Slowly, slowly, momentum builds...
It's been a slog. I've never really had or understood writer's block until around two years ago, and I have made precious little progress with book IV - or as it shall henceforth be known, Truth to Power - or with any of my other writing, including this very blog. But - and given what I have written about how these stories come out, this is significant - the characters have started acting out their scenes in my head again. They demand to be written, when they come, and they have started to come again. Oddly, a lot of the stuff that is coming is material for book VI, but it does allow me to get back in touch with my story and start to finalise the endings of the fourth book. Why straight into six? Well, there's a gap of story that needs to be told, but for whatever reason it isn't yet fully formed.
So, let's have a little more of the beginnings of book VI, this time with some familiar historical faces involved:
"The King is dying?”
“You and I both know it is a sin and a crime to compass the death of the king, Doctor Cranmer. You should be careful whom you allow to hear you say such things.”
“Your Grace,” Cranmer says, resigned, “it is not the death of the King that concerns me. He will be welcomed by God into the Kingdom of Heaven.”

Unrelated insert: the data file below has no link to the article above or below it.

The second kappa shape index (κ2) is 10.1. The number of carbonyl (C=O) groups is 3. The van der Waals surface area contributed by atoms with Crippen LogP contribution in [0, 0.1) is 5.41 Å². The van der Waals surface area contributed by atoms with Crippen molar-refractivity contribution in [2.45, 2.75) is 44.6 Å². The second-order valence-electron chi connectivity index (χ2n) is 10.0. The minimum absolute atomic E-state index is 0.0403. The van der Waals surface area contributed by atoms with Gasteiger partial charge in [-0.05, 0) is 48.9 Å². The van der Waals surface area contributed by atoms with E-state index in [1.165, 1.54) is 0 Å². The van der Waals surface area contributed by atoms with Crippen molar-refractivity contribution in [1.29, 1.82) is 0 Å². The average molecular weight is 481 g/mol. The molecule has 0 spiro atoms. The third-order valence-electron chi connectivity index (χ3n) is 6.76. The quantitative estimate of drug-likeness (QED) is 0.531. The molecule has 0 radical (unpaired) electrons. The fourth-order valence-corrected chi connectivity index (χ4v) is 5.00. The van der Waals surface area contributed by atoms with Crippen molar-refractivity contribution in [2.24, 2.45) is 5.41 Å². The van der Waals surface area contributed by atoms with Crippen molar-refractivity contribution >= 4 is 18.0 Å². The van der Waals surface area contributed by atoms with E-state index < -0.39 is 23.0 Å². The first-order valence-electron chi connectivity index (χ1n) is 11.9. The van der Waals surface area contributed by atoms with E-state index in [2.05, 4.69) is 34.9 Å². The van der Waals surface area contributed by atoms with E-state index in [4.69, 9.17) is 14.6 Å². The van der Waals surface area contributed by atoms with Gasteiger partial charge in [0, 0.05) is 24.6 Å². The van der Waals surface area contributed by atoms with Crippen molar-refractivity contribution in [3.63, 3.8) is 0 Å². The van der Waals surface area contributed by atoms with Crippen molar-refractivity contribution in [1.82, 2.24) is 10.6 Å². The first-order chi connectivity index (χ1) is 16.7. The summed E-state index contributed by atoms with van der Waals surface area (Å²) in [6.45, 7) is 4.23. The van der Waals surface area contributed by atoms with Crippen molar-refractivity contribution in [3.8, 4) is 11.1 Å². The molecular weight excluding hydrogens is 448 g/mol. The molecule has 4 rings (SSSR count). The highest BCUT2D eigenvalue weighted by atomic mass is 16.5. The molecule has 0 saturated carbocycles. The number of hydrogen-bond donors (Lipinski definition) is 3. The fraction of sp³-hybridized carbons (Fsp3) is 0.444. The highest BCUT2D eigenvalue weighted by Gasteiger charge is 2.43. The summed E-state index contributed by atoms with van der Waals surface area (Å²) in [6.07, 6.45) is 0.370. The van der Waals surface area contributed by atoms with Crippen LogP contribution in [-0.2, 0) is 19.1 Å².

“Ah,” the Duke of Northumberland replies, with a raised eyebrow, “so it is the sister that concerns you.”
Cranmer thinks for a moment before speaking, using the pause to look Northumberland in the eye. Northumberland gives him a forced, wry smile. Eventually, Cranmer settles on the right words. “The sister cannot be queen. This we both know.”
“But she would be queen, were the king to die without an heir.”
“I never thought I would curse Queen Catherine. Nevertheless, this is her doing.”
“It is complicated, as you know.”
“Legally, perhaps. For you or I, morally too. But not for the people. Mary is Henry’s daughter, and that is all there is to it.”
“So is Elizabeth. She might be more suitable.”
“Your Grace is sorely mistaken if you think to bend Elizabeth to your will.”
“You are correct as always, Doctor Cranmer,” Northumberland says, allowing himself a short, bitter laugh. “My son has not made so much progress with her as I would wish.”
“She still pines after that boy?”
“You would do well not to recall his name in my presence, My Lord Archbishop.”
Cranmer smiles back at the frowning duke. “He still thwarts you even now? He has not been in England for three years or more.”
“No, he has not,” Northumberland says. “Enough of him, and of Elizabeth. There are others.”
“I understand that she is even more fervent in her beliefs than your Godly self, Thomas.”
“That she may be. But she is still a woman. Not even a woman, a girl. You cannot put her on the throne, Your Grace.” Cranmer dwells on the title, avoiding using Northumberland’s Christian name. “Not even you can put her on the throne.”
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When to the sessions of sweet silent thought